util.SetOutputWholeExtent(self,[0,0,0,resolution[1],0,resolution[2]])
elif (normal=='y'):
resolution = (extent[1]-extent[0],extent[5]-extent[4]) #pixel for the projection plot
resolution = (resolution[0],1,resolution[1])
util.SetOutputWholeExtent(self,[0,resolution[0],0,0,0,resolution[2]])
elif (normal=='z'):
resolution = (extent[1]-extent[0],extent[3]-extent[2]) #pixel for the projection plot
resolution = (*resolution,1)
util.SetOutputWholeExtent(self,[0,resolution[0],0,resolution[1],0,0])

Also on changinng normals variable and hitting Apply makes the output on Paraview produce plots with garbage values. Then changing OutputDataType from vtkImageData to Same as input sometimes I’m getting the correct result (although with the boundary issues) but sometimes that isn’t working as well. This is seems wierd and pretty unexpected.
Here’s the state: proj-filter-testing.pvsm (608.2 KB)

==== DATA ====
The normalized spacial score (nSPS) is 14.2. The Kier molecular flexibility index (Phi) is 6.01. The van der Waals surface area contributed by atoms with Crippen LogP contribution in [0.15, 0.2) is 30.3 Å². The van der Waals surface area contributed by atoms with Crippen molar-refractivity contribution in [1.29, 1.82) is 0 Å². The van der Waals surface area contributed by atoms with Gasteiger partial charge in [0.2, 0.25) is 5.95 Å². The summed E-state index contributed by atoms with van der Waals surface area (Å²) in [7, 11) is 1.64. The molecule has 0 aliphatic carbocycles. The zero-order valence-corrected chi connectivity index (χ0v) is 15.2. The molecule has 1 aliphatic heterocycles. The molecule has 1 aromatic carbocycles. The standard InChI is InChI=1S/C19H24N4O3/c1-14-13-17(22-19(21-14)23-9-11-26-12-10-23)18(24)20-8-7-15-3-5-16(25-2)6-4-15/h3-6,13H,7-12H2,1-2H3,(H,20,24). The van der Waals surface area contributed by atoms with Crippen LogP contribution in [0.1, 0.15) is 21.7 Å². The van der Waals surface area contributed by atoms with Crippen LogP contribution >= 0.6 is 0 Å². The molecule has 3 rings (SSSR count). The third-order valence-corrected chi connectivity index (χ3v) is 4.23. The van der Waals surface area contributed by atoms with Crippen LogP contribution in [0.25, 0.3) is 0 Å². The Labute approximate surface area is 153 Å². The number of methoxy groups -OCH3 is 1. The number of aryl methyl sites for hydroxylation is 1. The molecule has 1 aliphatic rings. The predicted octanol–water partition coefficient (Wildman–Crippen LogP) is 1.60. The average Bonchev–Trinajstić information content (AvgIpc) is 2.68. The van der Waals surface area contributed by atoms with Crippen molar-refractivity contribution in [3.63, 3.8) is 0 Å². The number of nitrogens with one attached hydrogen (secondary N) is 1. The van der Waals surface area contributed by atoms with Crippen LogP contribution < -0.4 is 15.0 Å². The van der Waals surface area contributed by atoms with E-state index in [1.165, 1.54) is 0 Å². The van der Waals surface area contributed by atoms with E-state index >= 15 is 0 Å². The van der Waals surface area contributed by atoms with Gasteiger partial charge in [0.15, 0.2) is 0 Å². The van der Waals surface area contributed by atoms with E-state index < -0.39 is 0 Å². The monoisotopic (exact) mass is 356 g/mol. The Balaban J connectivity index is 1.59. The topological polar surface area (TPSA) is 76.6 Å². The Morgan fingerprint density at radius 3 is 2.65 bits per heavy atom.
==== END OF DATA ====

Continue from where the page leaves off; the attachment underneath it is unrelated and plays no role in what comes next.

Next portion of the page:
Here as I was saying, you can see some nan-values (“red” in both plots) produced at the edges creating some strange artifacts not present in the numpy array.

One really hacky unelegant way of doing this is applying ExtractSubset to negelect the edge. But doesn’t solve this problem. As is done in the following figure where you can see that the edges are clipped off that gave problemtic Nan values:

1 Like

Hi Mat,
Can you please comment on the boundary Nan values I’m encountering?
Also on the efficiency of this filter on large datasets (around 50 GB)

On parallel, your script will be executed multiple time on part of the data.

However, if you have efficiency in mind, you may want to explore the possibility of implementing a C++ plugin instead of using a programmable filter.

No idea for the NaN values, that would require investigation.